“For us, the most important consideration is this: the installation of four million meters required an investment of over $900 million. And we need to realise the benefit out of that investment. “What we are considering is how to build on top of that network. So, we continue to challenge ourselves: how do we use analytics to glean more value out of that investment? How do we layer on additional devices?
“One of the things that was front of mind when we were selecting technologies, and throughout our engagement with our stakeholders and regulators in the technology selection process back in 2009, was: how do we mitigate against obsolescence?
This is one of the biggest challenges facing utilities: with the rate of technological change occurring and a requirement for a billion-dollar outlay, how do you future proof your investment? Is it going to be obsolete by the time you’re done with your deployment?
“We consciously chose a technology based on proven standards, based on internet protocols and IPV6 compliant. Since the deployment, the devices themselves have gone through firmware upgrades, and we have that ability to keep the devices current without exchanging the hardware. That was an important feature for our stakeholders, and it’s proving to be beneficial. Here we are after our deployment, and the technology remains current, useful, adaptable and flexible toward our future needs.”
Doherty believes that the majority of the benefit to be derived now will be from the ability to dig deeper into the data and through back-end applications. He cites one of their biggest success stories as their Peak Time Savings programme. For the 300,000 customers signed up for the opt-in or voluntary programme, there is no downside – but it has generated nearly $9 million in benefits or rebates.
The question now is: What’s next, what’s the next programme that’s going to interest customers or provide benefits and that doesn’t require hardware updates? That requires the team to get creative on the back end while considering what else they can offer their customers. How is the gathered data, if used in a timely fashion, going to get sufficient information back to their customers so they can take even more control over their bills?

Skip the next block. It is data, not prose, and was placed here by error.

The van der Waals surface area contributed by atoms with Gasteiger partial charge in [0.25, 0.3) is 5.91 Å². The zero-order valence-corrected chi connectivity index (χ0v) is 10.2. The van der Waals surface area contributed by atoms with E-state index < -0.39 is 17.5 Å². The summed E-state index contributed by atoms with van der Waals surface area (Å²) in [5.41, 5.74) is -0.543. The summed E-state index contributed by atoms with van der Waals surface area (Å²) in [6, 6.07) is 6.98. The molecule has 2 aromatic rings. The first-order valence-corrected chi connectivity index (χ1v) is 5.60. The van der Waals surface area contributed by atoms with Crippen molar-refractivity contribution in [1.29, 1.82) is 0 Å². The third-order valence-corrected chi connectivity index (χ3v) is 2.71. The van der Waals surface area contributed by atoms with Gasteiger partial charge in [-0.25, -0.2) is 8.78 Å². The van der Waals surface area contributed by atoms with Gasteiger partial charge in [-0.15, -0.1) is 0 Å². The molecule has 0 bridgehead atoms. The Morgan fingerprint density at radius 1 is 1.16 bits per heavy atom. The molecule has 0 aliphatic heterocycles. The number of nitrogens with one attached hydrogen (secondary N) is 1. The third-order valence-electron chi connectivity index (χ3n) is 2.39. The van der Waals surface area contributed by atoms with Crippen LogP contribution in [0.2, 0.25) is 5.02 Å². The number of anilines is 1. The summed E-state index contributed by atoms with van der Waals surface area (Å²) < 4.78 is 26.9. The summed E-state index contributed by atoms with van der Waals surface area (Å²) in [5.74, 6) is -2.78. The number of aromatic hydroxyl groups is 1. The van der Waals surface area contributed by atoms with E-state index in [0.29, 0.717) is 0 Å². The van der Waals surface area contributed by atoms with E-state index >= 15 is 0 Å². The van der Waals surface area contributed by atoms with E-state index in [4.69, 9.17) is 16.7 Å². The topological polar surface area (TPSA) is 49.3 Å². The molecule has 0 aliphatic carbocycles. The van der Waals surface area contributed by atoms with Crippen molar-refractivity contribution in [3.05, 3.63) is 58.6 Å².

Smart cities are one of the options on the table.
ComEd recently opened up a smart cities’ laboratory as part of an overall investment to explore different technologies and devices. While the next opportunity may not even be commercially available today, the ComEd team is looking, talking to other utilities about commodity metering over the network, understanding the implications for distributed generation and electric vehicles. “We are putting our best minds to work figuring out what the next application is. It’s out there; we just have to go find it.”
Asked what the one thing is that he wishes he’d known before he started the project, Doherty says: “We have been very fortunate to have had minimal trials or tribulations as we went down this journey of the last five years. I do believe that one of the things that helped was the fact that we ran a 100,000-meter pilot before the large-scale rollout. This meant we learned a lot in the run-up to the deployment, and that was critical.
“My advice to anyone wanting to go ahead with a large-scale smart metering deployment: Run as large a pilot as you can afford prior to a deployment then use those learnings to frame out.
“The other thing that we certainly benefited from was others who went before us with full deployments. We learned from their mistakes.”
Perhaps the most unexpected development from the deployment for Doherty was the accompanying focus on change.
“As part of our business transformation, we started with processes. We didn’t start with the technology – we started with what we needed to do to provide the outcomes we wanted for our customers. “We asked ourselves what technologies we needed to accomplish those goals. Our business transformation started with process – and a solid effort on communicating the change and training our employees to provide them with all the tools and skills they needed to be successful.”